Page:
Accessibility navigation


The relationship between physical activity, appetite and energy intake in older adults: a systematic review

Clegg, M. E. and Godfrey, A. (2018) The relationship between physical activity, appetite and energy intake in older adults: a systematic review. Appetite, 128. pp. 145-151. ISSN 0195-6663

[img]
Preview
Text - Accepted Version
· Available under License Creative Commons Attribution Non-commercial No Derivatives.
· Please see our End User Agreement before downloading.

417kB

It is advisable to refer to the publisher's version if you intend to cite from this work. See Guidance on citing.

To link to this item DOI: 10.1016/j.appet.2018.05.139

Abstract/Summary

Ageing often causes a reduction in appetite and energy intake in older adults which can result in malnutrition. Current guidelines for older adults suggest increasing physical activity to enhance appetite. However, it is unclear if there is evidence to support this advice. This aim of this review is to assess if appetite and energy intake is changed in older adults that undertake acute or regular physical activity (measured from cross sectional and intervention studies). Databases SPORTDiscus, CINAHL, MEDLINE were searched for studies between 1970 and 2017 using search terms related to ageing, physical activity (including exercise), energy and appetite. Studies included contained adults over 60 years, including acute, cross-sectional and intervention (longitudinal) studies. Of 34 full-text articles assessed, 8 were included. The Cochrane Collaboration's tool was used for assessing risk of bias. No acute studies were found. Of the cross-sectional studies, one study suggested that individuals who undertake habitual physical activity had an increased energy intake and none of the studies found differences in appetite ratings. Energy intakes increased in the intervention studies, though not always sufficiently to maintain energy balance. One study showed that ability to correctly compensate for previous energy intake was better in those that undertake habitual physical activity. The limited number of studies, wide range of data collection methodologies, time-scales and interventions mean that definitive outcomes are difficult to identify. At this stage advice to increase acute or habitual physical activity as a mean to increase appetite is not supported by sufficient evidence.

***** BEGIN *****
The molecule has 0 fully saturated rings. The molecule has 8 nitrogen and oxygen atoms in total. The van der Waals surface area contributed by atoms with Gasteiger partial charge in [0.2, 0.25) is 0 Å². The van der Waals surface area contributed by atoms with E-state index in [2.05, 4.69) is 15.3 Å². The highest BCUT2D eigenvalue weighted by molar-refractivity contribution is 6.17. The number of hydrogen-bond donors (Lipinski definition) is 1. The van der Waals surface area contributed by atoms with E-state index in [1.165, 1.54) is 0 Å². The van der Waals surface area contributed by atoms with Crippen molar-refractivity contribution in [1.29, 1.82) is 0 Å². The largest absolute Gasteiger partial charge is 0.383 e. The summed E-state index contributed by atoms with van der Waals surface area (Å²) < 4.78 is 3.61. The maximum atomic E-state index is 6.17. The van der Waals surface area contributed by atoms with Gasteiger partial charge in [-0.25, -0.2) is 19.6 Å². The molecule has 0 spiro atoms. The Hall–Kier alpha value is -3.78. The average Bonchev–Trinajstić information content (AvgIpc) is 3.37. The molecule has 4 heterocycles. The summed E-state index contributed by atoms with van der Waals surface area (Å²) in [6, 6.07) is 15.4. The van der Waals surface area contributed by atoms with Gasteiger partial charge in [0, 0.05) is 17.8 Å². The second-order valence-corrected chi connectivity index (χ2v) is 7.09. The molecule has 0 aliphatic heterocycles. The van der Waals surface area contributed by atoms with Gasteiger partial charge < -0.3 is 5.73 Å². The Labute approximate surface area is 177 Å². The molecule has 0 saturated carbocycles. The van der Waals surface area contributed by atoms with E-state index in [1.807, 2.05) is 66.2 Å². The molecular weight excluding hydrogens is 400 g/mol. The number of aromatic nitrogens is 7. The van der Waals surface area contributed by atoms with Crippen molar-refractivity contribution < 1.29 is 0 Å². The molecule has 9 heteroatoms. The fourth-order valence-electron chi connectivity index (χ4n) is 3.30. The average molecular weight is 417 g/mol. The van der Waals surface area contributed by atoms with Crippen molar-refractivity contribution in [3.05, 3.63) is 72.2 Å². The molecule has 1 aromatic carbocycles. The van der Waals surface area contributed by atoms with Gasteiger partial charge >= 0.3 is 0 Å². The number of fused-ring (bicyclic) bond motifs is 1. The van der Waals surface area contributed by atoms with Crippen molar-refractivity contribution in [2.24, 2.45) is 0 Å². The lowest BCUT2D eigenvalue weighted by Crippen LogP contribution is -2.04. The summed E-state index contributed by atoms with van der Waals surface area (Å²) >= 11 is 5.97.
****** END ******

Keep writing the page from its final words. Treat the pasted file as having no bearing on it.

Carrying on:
Item Type:Article
Refereed:Yes
Divisions:Faculty of Life Sciences > School of Chemistry, Food and Pharmacy > Department of Food and Nutritional Sciences > Human Nutrition Research Group
ID Code:80385
Publisher:Elsevier

Downloads

Downloads per month over past year

University Staff: Request a correction | Centaur Editors: Update this record

Page navigation